Avondale Brewing, in Birmingham, has already transformed its neighborhood. First they converted an old firehouse to become their brewery and taproom, and then they offered 6 months of free rent to a local business which would both complement and augment the local area, with the aim of recreating a pedestrian-friendly neighborhood. No longer an abandoned, unwanted neighborhood, Avondale Brewing is drawing in young professionals and bringing back the people who left.
But Good People, fewer than 3 miles away, started the process in 2010 when they moved to their new premises not long before Railroad Park opened, part of a symbiotic process that’s changing downtown Birmingham. Running groups traverse the area before ending up at Good People’s taproom, while other people do the reverse. Either way, the downtown area is becoming well-used, with people around at all different times of day and in all different seasons. And once the ballpark opens, you can expect to see the mix of people changing even more as a formerly dead area becomes alive once more.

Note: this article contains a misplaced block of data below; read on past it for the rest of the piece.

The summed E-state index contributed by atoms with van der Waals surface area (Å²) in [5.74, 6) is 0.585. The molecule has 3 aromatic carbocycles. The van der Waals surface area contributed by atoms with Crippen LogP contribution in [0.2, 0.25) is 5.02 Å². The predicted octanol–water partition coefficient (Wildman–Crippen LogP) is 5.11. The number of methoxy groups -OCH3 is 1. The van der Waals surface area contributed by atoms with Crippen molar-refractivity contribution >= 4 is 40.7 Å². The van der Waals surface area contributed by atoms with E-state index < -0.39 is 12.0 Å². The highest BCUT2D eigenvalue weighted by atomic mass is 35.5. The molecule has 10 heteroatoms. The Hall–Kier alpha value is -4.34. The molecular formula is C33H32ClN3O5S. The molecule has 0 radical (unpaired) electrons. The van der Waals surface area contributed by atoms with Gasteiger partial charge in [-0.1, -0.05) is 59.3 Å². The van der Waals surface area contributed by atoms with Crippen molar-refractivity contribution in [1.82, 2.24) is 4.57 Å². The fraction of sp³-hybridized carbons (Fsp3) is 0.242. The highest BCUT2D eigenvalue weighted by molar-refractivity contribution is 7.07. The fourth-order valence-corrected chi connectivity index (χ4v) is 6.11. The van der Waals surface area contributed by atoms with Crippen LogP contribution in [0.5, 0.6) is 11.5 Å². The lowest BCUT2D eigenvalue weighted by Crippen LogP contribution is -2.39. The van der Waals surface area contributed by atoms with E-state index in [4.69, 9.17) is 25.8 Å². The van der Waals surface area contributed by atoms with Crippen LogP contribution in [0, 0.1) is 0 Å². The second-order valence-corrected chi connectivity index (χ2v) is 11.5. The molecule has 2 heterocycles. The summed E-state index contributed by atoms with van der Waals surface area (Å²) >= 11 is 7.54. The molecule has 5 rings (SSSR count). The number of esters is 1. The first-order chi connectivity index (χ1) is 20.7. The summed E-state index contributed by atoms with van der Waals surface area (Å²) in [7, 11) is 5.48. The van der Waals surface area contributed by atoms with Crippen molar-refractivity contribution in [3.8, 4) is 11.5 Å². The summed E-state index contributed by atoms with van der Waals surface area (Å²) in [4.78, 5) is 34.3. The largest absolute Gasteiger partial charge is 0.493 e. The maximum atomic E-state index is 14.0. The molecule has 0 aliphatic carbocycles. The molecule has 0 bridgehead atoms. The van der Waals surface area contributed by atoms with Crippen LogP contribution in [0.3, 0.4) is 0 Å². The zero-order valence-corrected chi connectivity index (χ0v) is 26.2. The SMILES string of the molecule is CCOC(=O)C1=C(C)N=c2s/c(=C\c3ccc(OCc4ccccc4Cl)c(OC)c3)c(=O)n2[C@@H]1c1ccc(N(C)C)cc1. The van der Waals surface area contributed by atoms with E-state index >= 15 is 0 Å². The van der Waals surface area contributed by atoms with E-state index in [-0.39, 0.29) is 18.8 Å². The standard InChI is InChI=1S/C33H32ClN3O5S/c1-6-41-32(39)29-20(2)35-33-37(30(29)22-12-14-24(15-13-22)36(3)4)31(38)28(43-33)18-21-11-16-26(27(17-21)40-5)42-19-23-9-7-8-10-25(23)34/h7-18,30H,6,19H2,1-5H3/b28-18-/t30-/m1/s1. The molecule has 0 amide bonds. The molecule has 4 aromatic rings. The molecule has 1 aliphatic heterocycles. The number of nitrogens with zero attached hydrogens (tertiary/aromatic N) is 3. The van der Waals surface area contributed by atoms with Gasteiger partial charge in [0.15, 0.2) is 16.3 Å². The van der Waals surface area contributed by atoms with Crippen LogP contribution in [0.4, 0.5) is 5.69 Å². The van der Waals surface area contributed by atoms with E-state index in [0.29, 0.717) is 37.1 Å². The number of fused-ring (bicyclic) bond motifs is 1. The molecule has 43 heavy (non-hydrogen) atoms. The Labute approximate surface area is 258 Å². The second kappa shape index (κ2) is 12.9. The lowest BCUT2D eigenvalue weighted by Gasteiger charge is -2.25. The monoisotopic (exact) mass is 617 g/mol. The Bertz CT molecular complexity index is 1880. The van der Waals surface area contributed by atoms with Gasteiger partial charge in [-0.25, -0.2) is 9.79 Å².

Back Forty Beer Co is sited in the heart of the historic Gadsden business district. In the less than 2 years they have been there, occupancy of Broad Street has increased to 93%, a phenomenal rate of occupancy for this main street, and symptomatic of the kind of regeneration that craft breweries can produce.
And even better, as each local brewery opens (Cahaba Brewing being the newest, and located almost exactly halfway between Good People and Avondale), the friendly areas expand. People start walking more, which encourages them to visit local stores and other businesses, or just to enjoy the newly renovated areas like Railroad Park and Avondale Park.
Slowly but surely, we’re taking back our communities from business districts which are deserted at night and on weekends, and bringing back family-friendly areas, stores and a growing sense of community. And most of it is thanks to the breweries.